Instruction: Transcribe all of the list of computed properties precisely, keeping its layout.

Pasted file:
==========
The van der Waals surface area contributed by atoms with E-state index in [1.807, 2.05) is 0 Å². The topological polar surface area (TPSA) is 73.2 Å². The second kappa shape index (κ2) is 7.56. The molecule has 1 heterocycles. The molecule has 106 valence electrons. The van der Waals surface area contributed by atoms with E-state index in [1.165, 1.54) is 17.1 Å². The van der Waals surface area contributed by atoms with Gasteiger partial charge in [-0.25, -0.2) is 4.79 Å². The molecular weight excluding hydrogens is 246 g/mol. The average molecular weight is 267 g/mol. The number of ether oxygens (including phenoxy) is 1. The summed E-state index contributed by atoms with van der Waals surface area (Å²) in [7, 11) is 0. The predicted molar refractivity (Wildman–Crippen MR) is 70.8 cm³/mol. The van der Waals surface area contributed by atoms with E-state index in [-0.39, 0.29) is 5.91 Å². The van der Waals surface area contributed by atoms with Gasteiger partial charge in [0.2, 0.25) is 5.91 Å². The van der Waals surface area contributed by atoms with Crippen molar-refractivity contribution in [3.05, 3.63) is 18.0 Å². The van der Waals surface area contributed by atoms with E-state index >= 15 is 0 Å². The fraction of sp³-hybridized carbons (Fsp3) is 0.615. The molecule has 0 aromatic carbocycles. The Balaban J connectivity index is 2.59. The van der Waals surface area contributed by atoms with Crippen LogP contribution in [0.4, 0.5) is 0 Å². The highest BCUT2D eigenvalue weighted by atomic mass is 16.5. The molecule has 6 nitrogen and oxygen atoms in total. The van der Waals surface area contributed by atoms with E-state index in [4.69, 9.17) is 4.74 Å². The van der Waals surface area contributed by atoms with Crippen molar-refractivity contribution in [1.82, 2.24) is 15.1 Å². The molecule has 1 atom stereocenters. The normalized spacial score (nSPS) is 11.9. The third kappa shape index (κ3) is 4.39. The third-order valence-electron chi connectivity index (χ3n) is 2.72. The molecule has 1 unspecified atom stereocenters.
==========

The van der Waals surface area contributed by atoms with E-state index in [1.807, 2.05) is 0 Å². The topological polar surface area (TPSA) is 73.2 Å². The second kappa shape index (κ2) is 7.56. The molecule has 1 heterocycles. The molecule has 106 valence electrons. The van der Waals surface area contributed by atoms with E-state index in [1.165, 1.54) is 17.1 Å². The van der Waals surface area contributed by atoms with Gasteiger partial charge in [-0.25, -0.2) is 4.79 Å². The molecular weight excluding hydrogens is 246 g/mol. The average molecular weight is 267 g/mol. The number of ether oxygens (including phenoxy) is 1. The summed E-state index contributed by atoms with van der Waals surface area (Å²) in [7, 11) is 0. The predicted molar refractivity (Wildman–Crippen MR) is 70.8 cm³/mol. The van der Waals surface area contributed by atoms with E-state index in [-0.39, 0.29) is 5.91 Å². The van der Waals surface area contributed by atoms with Gasteiger partial charge in [0.2, 0.25) is 5.91 Å². The van der Waals surface area contributed by atoms with Crippen molar-refractivity contribution in [3.05, 3.63) is 18.0 Å². The van der Waals surface area contributed by atoms with E-state index >= 15 is 0 Å². The fraction of sp³-hybridized carbons (Fsp3) is 0.615. The molecule has 0 aromatic carbocycles. The Balaban J connectivity index is 2.59. The van der Waals surface area contributed by atoms with Crippen LogP contribution in [0.4, 0.5) is 0 Å². The highest BCUT2D eigenvalue weighted by atomic mass is 16.5. The molecule has 6 nitrogen and oxygen atoms in total. The van der Waals surface area contributed by atoms with E-state index in [4.69, 9.17) is 4.74 Å². The van der Waals surface area contributed by atoms with Crippen molar-refractivity contribution in [1.82, 2.24) is 15.1 Å². The molecule has 1 atom stereocenters. The normalized spacial score (nSPS) is 11.9. The third kappa shape index (κ3) is 4.39. The third-order valence-electron chi connectivity index (χ3n) is 2.72. The molecule has 1 unspecified atom stereocenters.